Feature: Founding of CPCC

last modified Jul 02, 2013 11:49 AM

Central Piedmont Community College was formed on July 1, 1963. It was created by the merger of two schools: Mecklenburg College and the Central Industrial Education Center.

Mecklenburg College, formerly known as Carver College, opened in 1949 to serve black veterans returning from World War II. The school was operated by the Charlotte City School Board before becoming part of the Charlotte Community College System in 1958. In 1961, Carver College was renamed Mecklenburg College and the campus was moved to new facilities off Beatties Ford Road.

Mecklenburg College

The Central Industrial Education Center (CIEC) was established in Charlotte in 1959. The school was part of the larger Industrial Education Center system, which had been established in 1958 to address the educational needs of adults in North Carolina. The schools provided technical and business training, pre-employment training, hobby and leisure classes, and opportunities to improved occupational skills. The CIEC was housed in the Central High Building on Elizabeth Avenue.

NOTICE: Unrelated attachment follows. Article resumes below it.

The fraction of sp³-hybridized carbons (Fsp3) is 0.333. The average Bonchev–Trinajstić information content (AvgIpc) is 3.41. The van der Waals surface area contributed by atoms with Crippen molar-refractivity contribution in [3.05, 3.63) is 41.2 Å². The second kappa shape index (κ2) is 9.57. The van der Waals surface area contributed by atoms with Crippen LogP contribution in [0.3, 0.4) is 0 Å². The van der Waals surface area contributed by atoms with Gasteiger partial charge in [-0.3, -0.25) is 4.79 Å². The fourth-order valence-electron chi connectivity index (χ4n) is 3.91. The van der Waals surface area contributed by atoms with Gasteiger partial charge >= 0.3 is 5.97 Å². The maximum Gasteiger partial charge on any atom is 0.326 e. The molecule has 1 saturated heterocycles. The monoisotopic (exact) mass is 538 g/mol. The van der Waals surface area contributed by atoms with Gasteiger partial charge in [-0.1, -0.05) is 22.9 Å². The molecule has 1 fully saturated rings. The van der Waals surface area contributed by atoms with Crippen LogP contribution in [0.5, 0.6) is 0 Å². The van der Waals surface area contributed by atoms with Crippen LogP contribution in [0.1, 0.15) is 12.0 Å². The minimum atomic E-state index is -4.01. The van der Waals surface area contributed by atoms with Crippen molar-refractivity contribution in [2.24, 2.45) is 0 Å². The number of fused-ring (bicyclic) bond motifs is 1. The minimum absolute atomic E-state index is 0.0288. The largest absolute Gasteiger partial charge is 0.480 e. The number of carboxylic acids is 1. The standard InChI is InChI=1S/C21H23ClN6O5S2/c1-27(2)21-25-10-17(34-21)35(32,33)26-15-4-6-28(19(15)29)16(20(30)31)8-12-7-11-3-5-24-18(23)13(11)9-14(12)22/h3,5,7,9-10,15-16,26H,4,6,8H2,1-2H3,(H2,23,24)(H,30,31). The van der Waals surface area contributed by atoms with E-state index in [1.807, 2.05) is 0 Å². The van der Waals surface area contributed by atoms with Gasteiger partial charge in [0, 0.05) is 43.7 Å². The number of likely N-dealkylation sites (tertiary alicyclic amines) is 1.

Central Industrial Education Center

On July 1, 1963 the North Carolina General Assembly passed the Community College Act, which effectively created the school that would become known as CPCC. The predominately black Mecklenburg College would merge with the predominately white CIEC in order to create a single integrated institution. Because of this merger, CPCC was able to build on the faculties and curriculum already in place at each of the schools. For example, Mecklenburg College was recognized for its strong secretarial program and the CIEC had well-regarded automotive mechanics, construction trade, and practical nursing programs.

CPCC charter

The administrators of this new school had to work fast to be ready for students in the fall of 1963. State and local officials met to appoint a board of trustees and created a budget for the school in September 1963. The group also chose the school's first president by unanimous consent: Dr. Richard H. Hagemeyer, who had been serving as the assistant superintendent of the Charlotte-Mecklenburg School System and the director of the CIEC. The creation of the school happened so fast that it wasn't even until November 18, 1963 that the school's name was chosen! (Other candidates for names included Hornet's Nest College and South Central College.)

Dr. Hagemeyer

More photographs and documents from this exciting time in our school's history are on display in the second floor atrium of the Learning Resources Center on Central Campus. The story of CPCC is also told in greater detail in CPCC: The First 30 Years by Carol Timblin.

Feature: Founding of CPCC